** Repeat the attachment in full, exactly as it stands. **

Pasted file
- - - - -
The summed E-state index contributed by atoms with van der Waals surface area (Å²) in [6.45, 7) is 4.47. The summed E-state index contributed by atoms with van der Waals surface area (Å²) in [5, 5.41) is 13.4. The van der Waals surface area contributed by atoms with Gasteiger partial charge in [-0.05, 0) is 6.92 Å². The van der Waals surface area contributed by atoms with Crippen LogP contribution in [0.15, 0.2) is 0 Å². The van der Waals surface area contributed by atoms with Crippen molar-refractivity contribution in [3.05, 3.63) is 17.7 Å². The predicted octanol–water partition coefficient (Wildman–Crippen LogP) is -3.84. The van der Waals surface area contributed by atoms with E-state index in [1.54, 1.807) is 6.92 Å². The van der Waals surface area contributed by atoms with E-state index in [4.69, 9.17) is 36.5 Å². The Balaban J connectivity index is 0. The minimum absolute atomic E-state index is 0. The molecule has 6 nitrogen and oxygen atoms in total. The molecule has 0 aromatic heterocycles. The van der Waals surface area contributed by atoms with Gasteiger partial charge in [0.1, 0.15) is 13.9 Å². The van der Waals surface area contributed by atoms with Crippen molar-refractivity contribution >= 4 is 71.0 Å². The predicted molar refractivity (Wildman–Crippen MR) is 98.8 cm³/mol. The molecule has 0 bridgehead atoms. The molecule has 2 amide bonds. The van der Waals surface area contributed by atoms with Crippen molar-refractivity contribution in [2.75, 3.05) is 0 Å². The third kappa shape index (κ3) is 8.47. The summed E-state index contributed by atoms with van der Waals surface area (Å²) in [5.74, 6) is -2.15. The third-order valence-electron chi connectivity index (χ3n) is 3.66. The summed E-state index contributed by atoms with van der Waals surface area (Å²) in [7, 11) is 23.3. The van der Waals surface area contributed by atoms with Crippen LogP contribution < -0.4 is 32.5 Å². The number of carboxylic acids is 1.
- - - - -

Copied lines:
The summed E-state index contributed by atoms with van der Waals surface area (Å²) in [6.45, 7) is 4.47. The summed E-state index contributed by atoms with van der Waals surface area (Å²) in [5, 5.41) is 13.4. The van der Waals surface area contributed by atoms with Gasteiger partial charge in [-0.05, 0) is 6.92 Å². The van der Waals surface area contributed by atoms with Crippen LogP contribution in [0.15, 0.2) is 0 Å². The van der Waals surface area contributed by atoms with Crippen molar-refractivity contribution in [3.05, 3.63) is 17.7 Å². The predicted octanol–water partition coefficient (Wildman–Crippen LogP) is -3.84. The van der Waals surface area contributed by atoms with E-state index in [1.54, 1.807) is 6.92 Å². The van der Waals surface area contributed by atoms with E-state index in [4.69, 9.17) is 36.5 Å². The Balaban J connectivity index is 0. The minimum absolute atomic E-state index is 0. The molecule has 6 nitrogen and oxygen atoms in total. The molecule has 0 aromatic heterocycles. The van der Waals surface area contributed by atoms with Gasteiger partial charge in [0.1, 0.15) is 13.9 Å². The van der Waals surface area contributed by atoms with Crippen molar-refractivity contribution >= 4 is 71.0 Å². The predicted molar refractivity (Wildman–Crippen MR) is 98.8 cm³/mol. The molecule has 0 bridgehead atoms. The molecule has 2 amide bonds. The van der Waals surface area contributed by atoms with Crippen molar-refractivity contribution in [2.75, 3.05) is 0 Å². The third kappa shape index (κ3) is 8.47. The summed E-state index contributed by atoms with van der Waals surface area (Å²) in [5.74, 6) is -2.15. The third-order valence-electron chi connectivity index (χ3n) is 3.66. The summed E-state index contributed by atoms with van der Waals surface area (Å²) in [7, 11) is 23.3. The van der Waals surface area contributed by atoms with Crippen LogP contribution < -0.4 is 32.5 Å². The number of carboxylic acids is 1.